Saturday, Dec. 4, 2021

NewsSportsArtsOpinionThe QuadPhotoVideoIllustrationsCartoonsGraphicsThe StackPRIMEEnterpriseInteractivesPodcastsBruinwalkClassifieds


Tracking COVID-19 at UCLA

Hollywood Diversity Report spotlights structural inequity in film, TV

(Juliette Le Saint/Daily Bruin)

By Olivia Mazzucato

Feb. 27, 2017 10:00 p.m.

In Hollywood, the only color that matters is green.

But the types of films proven to make a lot of money are not always the ones that get made, said Darnell Hunt, the director of the Ralph J. Bunche Center for African American Studies at UCLA.

Films and television shows with diverse representation proportional to the population tend to make more money and get higher ratings, according to the 2017 Hollywood Diversity Report.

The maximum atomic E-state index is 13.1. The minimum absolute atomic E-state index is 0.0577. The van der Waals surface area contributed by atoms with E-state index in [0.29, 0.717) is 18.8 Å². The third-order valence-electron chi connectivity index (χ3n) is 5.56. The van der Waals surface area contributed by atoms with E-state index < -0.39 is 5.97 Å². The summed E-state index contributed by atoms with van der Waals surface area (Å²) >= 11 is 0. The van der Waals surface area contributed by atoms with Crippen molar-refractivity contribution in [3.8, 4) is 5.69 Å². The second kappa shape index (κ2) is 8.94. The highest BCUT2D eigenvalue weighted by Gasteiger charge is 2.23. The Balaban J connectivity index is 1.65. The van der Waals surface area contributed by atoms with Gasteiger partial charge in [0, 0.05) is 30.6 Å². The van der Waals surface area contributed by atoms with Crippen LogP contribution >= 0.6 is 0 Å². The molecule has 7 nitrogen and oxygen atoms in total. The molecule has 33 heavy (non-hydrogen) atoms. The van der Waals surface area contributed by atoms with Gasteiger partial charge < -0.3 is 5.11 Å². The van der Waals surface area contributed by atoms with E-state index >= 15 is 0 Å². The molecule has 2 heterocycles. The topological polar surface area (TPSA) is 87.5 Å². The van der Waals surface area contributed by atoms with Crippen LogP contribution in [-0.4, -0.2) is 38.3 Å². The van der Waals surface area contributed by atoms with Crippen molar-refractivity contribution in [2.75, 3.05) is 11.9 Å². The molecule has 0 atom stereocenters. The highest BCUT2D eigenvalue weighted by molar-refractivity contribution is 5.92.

However, the report finds that in practice, women and minorities are underrepresented in projects that get made. The 2017 Hollywood Diversity Report seeks to draw attention to the inequity, change the conversation about representation in the media and shift the discussion from ethics to economics, Hunt said.

The report, released Feb. 21, comes out in the context of the 2017 Academy Awards, which honored black talent with “Moonlight” for best picture, Viola Davis for best supporting actress and Mahershala Ali for best supporting actor. All of the best director nominees were male and of the 13 screenwriters nominated, only one was female.

The 2017 report – the fourth installment of the Bunche Center’s Hollywood Diversity Report series – is titled “Setting the Record Straight” and is available on the center’s website. The 83-page report details the ways in which racial and gender underrepresentation occur in the film industry, both in front of and behind the camera.